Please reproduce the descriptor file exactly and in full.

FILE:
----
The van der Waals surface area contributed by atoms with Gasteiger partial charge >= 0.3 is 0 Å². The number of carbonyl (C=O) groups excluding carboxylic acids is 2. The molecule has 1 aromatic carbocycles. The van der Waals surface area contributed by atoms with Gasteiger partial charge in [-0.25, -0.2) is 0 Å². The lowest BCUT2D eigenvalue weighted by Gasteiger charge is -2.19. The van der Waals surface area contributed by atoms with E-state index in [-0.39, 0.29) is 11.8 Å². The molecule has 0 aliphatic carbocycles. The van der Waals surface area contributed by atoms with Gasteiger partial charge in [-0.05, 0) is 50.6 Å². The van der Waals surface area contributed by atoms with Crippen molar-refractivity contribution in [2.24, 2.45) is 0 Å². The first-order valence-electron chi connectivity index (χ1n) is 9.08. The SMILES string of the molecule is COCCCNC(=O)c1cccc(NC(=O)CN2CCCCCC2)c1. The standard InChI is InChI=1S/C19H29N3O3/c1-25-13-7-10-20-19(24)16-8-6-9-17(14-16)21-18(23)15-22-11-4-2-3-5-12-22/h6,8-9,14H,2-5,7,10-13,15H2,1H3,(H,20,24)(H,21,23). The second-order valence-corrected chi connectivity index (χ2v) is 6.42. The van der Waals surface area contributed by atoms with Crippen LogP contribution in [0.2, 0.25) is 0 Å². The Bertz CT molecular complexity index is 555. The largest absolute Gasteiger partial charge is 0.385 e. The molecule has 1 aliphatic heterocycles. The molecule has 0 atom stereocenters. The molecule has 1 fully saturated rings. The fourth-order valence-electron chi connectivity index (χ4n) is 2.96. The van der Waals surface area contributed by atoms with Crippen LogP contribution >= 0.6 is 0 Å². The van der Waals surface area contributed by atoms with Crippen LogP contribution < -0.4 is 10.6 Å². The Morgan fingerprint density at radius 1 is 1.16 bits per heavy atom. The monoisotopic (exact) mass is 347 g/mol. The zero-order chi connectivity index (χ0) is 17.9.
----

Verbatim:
The van der Waals surface area contributed by atoms with Gasteiger partial charge >= 0.3 is 0 Å². The number of carbonyl (C=O) groups excluding carboxylic acids is 2. The molecule has 1 aromatic carbocycles. The van der Waals surface area contributed by atoms with Gasteiger partial charge in [-0.25, -0.2) is 0 Å². The lowest BCUT2D eigenvalue weighted by Gasteiger charge is -2.19. The van der Waals surface area contributed by atoms with E-state index in [-0.39, 0.29) is 11.8 Å². The molecule has 0 aliphatic carbocycles. The van der Waals surface area contributed by atoms with Gasteiger partial charge in [-0.05, 0) is 50.6 Å². The van der Waals surface area contributed by atoms with Crippen molar-refractivity contribution in [2.24, 2.45) is 0 Å². The first-order valence-electron chi connectivity index (χ1n) is 9.08. The SMILES string of the molecule is COCCCNC(=O)c1cccc(NC(=O)CN2CCCCCC2)c1. The standard InChI is InChI=1S/C19H29N3O3/c1-25-13-7-10-20-19(24)16-8-6-9-17(14-16)21-18(23)15-22-11-4-2-3-5-12-22/h6,8-9,14H,2-5,7,10-13,15H2,1H3,(H,20,24)(H,21,23). The second-order valence-corrected chi connectivity index (χ2v) is 6.42. The van der Waals surface area contributed by atoms with Crippen LogP contribution in [0.2, 0.25) is 0 Å². The Bertz CT molecular complexity index is 555. The largest absolute Gasteiger partial charge is 0.385 e. The molecule has 1 aliphatic heterocycles. The molecule has 0 atom stereocenters. The molecule has 1 fully saturated rings. The fourth-order valence-electron chi connectivity index (χ4n) is 2.96. The van der Waals surface area contributed by atoms with Crippen LogP contribution >= 0.6 is 0 Å². The van der Waals surface area contributed by atoms with Crippen LogP contribution < -0.4 is 10.6 Å². The Morgan fingerprint density at radius 1 is 1.16 bits per heavy atom. The monoisotopic (exact) mass is 347 g/mol. The zero-order chi connectivity index (χ0) is 17.9.